The U.S. Justice Department is keeping a watchful eye on Florida for possible voting rights abuses in the last days of a close, hard-fought battle between Gov. Rick Scott and Charlie Crist.
South Florida’s top federal prosecutor on Thursday urged voters to report suspected cases of fraud or voting rights abuses.
“Every citizen must be able to vote without interference or discrimination and to have that vote counted without it being stolen because of fraud,” said Miami U.S. Attorney Wifredo A. Ferrer in a statement. “The Department of Justice will act promptly and aggressively to protect the integrity of the election process.”
Ferrer said he has designated Assistant U.S. Attorney Kimberly L. Selmore to be a District Election Officer in the Southern District of Florida, chiefly responsible for investigating any complaints. Selmore can be reached at (305) 961-9001. The Voting Section of the Justice Department’s Civil Rights Division can be reached at 800-253-3931.
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Ferrer said FBI agents across the country will investigate any voting-related complaints. He said it’s a crime for anyone to intimidate a voter, to mark a ballot against a voter’s wishes or to question or photograph voters at polling places under the pretext of uncovering violations of the voting rights laws.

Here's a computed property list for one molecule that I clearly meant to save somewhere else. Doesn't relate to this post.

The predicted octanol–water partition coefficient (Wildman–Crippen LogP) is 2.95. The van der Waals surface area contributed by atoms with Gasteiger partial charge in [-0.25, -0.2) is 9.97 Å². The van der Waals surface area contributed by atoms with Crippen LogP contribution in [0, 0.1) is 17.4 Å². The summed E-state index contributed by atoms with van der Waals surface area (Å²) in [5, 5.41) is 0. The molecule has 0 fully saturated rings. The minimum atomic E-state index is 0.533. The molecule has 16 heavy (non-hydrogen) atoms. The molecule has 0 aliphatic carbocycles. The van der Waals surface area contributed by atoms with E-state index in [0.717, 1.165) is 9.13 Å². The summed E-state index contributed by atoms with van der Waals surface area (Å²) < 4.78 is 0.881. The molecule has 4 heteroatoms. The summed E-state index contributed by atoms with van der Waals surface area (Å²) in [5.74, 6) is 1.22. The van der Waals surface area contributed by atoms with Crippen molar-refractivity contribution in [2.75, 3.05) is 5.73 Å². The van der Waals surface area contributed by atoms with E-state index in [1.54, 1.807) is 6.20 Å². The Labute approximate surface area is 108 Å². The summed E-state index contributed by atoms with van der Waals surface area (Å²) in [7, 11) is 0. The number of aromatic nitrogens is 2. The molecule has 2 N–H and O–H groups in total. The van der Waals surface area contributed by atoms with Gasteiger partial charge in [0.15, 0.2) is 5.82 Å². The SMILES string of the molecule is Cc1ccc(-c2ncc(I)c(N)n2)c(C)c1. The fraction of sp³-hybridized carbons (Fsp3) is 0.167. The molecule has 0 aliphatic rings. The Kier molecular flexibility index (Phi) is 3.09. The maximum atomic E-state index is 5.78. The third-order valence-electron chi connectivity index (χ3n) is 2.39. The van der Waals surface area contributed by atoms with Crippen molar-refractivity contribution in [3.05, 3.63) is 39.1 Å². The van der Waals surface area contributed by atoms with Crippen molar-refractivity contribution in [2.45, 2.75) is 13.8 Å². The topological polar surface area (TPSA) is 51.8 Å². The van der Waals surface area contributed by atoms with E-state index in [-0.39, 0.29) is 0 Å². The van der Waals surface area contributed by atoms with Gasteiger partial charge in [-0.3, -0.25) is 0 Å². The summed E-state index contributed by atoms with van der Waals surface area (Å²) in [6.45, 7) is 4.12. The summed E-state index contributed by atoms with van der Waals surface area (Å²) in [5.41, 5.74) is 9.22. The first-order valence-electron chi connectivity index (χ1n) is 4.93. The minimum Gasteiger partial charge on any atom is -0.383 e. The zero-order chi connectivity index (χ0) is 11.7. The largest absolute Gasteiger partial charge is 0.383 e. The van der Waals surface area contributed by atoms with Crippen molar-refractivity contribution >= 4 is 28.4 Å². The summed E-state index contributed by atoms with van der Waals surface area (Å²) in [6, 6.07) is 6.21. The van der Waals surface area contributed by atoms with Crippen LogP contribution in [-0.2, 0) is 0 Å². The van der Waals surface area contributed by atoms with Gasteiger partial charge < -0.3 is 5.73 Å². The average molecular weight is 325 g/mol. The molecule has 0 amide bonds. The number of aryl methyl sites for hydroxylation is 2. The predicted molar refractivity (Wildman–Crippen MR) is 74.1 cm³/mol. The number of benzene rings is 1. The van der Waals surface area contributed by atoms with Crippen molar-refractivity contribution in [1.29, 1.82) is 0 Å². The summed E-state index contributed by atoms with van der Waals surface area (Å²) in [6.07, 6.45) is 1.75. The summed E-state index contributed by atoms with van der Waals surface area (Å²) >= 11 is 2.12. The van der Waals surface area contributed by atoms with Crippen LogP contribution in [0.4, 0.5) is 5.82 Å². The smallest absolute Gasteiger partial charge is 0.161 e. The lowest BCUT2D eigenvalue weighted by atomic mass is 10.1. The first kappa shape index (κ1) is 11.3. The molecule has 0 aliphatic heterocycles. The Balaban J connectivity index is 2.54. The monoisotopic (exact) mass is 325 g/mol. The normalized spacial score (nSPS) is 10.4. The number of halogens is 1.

In August, former U.S. Attorney General Eric Holder sent a strongly-worded letter to Gov. Scott that said the Justice Department will be “carefully monitoring” Florida voting.
At the time, Scott called Holder’s letter “pure politics” and said it was “just them trying to help Charlie Crist.”
Scott’s campaign issued a statement Wednesday that said: “We want 100 percent voter participation and zero percent fraud.”
For nearly a month, Florida voters have been casting ballots with few reported problems.
Scott and Crist are both aggressively promoting early voting. Scott is in the second week of a two-week bus tour and Crist is traveling across the state. Early voting ends Sunday.
Democrats will make a final push Sunday to get as many black voters as possible to the polls after church, a program called “Souls to the Polls.”
Efforts to protect voters from possible civil rights violations are also underway by U.S. attorneys in North and Central Florida.
Miami Herald staff writer Marc Caputo contributed to this report.
Contact Miami Herald reporter Jay Weaver at jweaver@MiamiHerald.com.
Who to call about possible federal voting rights violations
Complaints about possible violations of the federal voting rights laws can be made directly to the Civil Rights Division’s Voting Section in Washington by phone at 1-800-253-3931 or (202) 307-2767, by fax at (202) 307-3961, by email to firstname.lastname@example.org or by complaint form at http://www.justice.gov/crt/complaint/votintake/index.php. In South Florida, Assistant U.S. Attorney Kimberly L. Selmore has been designated a District Election Officer. Selmore can be reached at (305) 961-9001.